This month we reach the summer solstice. June 20 will be the longest day of the year and start of summer in the Northern Hemisphere. In the Southern Hemisphere, it’s the opposite — that same day being the shortest day of the year, and the start of winter. Our four seasons are not, as commonly thought, the result of Earth moving closer to or farther from the Sun over the course of the year (it does do that, but not enough to cause significant temperature changes). They are the result of Earth’s axis of rotation being tilted with respect to the plane of our orbit. That’s easy to write but difficult to visualize. Let’s dive in.
Earth is in constant motion. Some of that motion is familiar to everyone. Earth rotates like a spinning ball, causing night and day. It also orbits the Sun, like a runner around a racetrack; the time it takes to complete one orbit is what we call a year.
There’s more, maybe less familiar, motion to know about. The Sun orbits the center of our Milky Way galaxy, and where the Sun goes, so do we. Our galaxy is also in motion, currently “falling” towards the Great Attractor, a mysterious gravitational anomaly in intergalactic space. But to understand the four seasons, you need only to focus on the first two motions: Earth’s rotation and its solar orbit.
Picture that spinning ball, Earth. Next imagine a line running through the Earth from North to South Pole. That’s our axis of rotation. Take that spinning ball and start jogging around a circular track with it — you’re on our solar orbit. With me so far? Now things get interesting. Instead of holding that spinning ball perfectly upright, so that its axis of rotation is perpendicular to the racetrack, tip it slightly — 23.5 degrees from perpendicular, to be precise.
That tilt is what gives us our cycle of four seasons. Because the axis of rotation remains pointed at the same point in the sky, as we orbit the Sun the amount of direct sunlight that strikes the Northern and Southern Hemispheres varies over the course of a year. (Extra-credit question: our axis of rotation happens to point at a certain star. What star is it? The answer is below.) More direct sunlight means more energy. Things warm up. When the Northern Hemisphere is tipped towards the Sun, we call that spring and summer. But the warm weather doesn’t last forever. Earth continues its orbit. The Northern Hemisphere is now oriented away from the Sun. Less direct sunlight means less energy. Things cool down. Autumn, winter, repeat.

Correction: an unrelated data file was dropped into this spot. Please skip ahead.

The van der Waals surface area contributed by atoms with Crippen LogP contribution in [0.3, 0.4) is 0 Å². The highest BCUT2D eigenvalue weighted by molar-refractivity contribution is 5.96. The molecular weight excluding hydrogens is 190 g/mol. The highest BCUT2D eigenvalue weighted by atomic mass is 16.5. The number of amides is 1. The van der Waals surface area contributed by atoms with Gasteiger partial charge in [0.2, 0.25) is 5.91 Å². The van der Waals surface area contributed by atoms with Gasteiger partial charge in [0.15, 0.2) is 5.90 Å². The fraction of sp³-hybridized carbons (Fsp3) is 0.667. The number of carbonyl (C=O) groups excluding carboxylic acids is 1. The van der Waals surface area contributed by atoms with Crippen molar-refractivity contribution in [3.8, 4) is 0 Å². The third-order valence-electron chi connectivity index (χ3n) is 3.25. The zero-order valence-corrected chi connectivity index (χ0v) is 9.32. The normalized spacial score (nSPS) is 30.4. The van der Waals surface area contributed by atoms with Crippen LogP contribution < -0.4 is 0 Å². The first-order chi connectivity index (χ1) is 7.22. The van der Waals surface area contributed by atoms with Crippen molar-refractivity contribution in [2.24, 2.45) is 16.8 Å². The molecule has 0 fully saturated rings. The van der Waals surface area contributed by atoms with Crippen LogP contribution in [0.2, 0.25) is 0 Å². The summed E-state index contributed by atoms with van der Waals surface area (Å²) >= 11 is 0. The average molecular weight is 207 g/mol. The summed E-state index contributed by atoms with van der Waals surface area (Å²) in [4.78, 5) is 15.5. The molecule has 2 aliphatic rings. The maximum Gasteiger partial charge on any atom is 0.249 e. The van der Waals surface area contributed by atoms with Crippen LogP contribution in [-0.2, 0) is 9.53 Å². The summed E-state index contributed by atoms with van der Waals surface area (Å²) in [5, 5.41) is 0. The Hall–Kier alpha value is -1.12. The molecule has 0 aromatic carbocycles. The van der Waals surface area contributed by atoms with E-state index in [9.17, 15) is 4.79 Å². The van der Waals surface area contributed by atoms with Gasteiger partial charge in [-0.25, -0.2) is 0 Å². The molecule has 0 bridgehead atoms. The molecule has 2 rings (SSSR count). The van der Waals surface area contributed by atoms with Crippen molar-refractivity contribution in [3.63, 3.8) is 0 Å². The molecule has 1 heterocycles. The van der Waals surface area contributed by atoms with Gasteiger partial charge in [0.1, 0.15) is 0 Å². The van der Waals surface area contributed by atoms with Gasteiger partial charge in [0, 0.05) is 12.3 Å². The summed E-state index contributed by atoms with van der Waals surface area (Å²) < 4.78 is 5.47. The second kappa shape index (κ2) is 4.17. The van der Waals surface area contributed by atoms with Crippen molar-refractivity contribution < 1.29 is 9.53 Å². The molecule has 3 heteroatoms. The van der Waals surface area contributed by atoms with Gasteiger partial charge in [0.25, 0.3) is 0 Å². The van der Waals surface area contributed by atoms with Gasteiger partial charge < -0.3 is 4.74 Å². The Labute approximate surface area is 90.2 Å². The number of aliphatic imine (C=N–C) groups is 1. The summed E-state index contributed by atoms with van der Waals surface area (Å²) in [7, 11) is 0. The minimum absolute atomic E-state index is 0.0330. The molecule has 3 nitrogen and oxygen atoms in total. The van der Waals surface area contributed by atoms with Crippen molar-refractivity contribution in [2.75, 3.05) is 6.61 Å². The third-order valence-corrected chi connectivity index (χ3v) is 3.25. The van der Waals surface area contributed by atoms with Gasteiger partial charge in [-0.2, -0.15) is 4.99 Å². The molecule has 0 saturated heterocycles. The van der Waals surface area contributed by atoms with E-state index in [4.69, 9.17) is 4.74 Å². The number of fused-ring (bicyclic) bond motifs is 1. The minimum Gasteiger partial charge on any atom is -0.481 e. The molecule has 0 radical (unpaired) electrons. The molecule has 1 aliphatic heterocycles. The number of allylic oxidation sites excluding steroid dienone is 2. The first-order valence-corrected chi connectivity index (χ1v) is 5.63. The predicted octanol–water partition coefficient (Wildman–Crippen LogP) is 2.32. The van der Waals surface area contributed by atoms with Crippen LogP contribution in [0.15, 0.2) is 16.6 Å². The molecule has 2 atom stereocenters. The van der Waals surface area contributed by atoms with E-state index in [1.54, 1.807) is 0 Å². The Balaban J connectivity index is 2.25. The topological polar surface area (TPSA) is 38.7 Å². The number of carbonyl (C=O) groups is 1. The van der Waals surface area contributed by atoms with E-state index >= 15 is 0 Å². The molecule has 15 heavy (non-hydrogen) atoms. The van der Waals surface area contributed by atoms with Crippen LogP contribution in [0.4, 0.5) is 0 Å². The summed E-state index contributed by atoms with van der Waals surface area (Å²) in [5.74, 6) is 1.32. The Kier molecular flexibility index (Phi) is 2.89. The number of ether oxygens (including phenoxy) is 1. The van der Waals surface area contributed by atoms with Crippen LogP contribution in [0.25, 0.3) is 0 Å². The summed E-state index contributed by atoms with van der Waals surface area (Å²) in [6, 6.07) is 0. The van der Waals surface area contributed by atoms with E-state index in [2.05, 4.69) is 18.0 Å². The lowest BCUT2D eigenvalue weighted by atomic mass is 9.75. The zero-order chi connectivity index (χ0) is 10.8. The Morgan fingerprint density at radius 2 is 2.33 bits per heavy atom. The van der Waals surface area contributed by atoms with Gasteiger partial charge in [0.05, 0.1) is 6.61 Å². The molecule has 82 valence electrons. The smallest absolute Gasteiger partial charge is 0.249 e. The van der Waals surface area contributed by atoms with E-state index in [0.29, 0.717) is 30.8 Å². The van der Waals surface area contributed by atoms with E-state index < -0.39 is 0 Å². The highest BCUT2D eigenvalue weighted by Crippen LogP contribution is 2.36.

If our axial tilt were perfectly perpendicular to the plane of our orbit — no tilt — there would be no change of seasons. The Outer Cape would have no summer and no winter. The weather would always be something like early autumn or early spring. I don’t know about you, but I like the four distinct seasons, and am happy that Earth is slightly askew.
The extra-credit question? The answer is Polaris, also known as the North Star. But remember, everything is in motion. The stars in the night sky move, and so does Earth’s axial tilt. It wobbles like a spinning top, and right now it points at Polaris. Five thousand years ago the axis of rotation aligned with the faint star Thuban. In 4200 AD it will point close to the star Gamma Cephei. Nope, I had never heard of those stars either, until I looked them up for this column. Clear skies!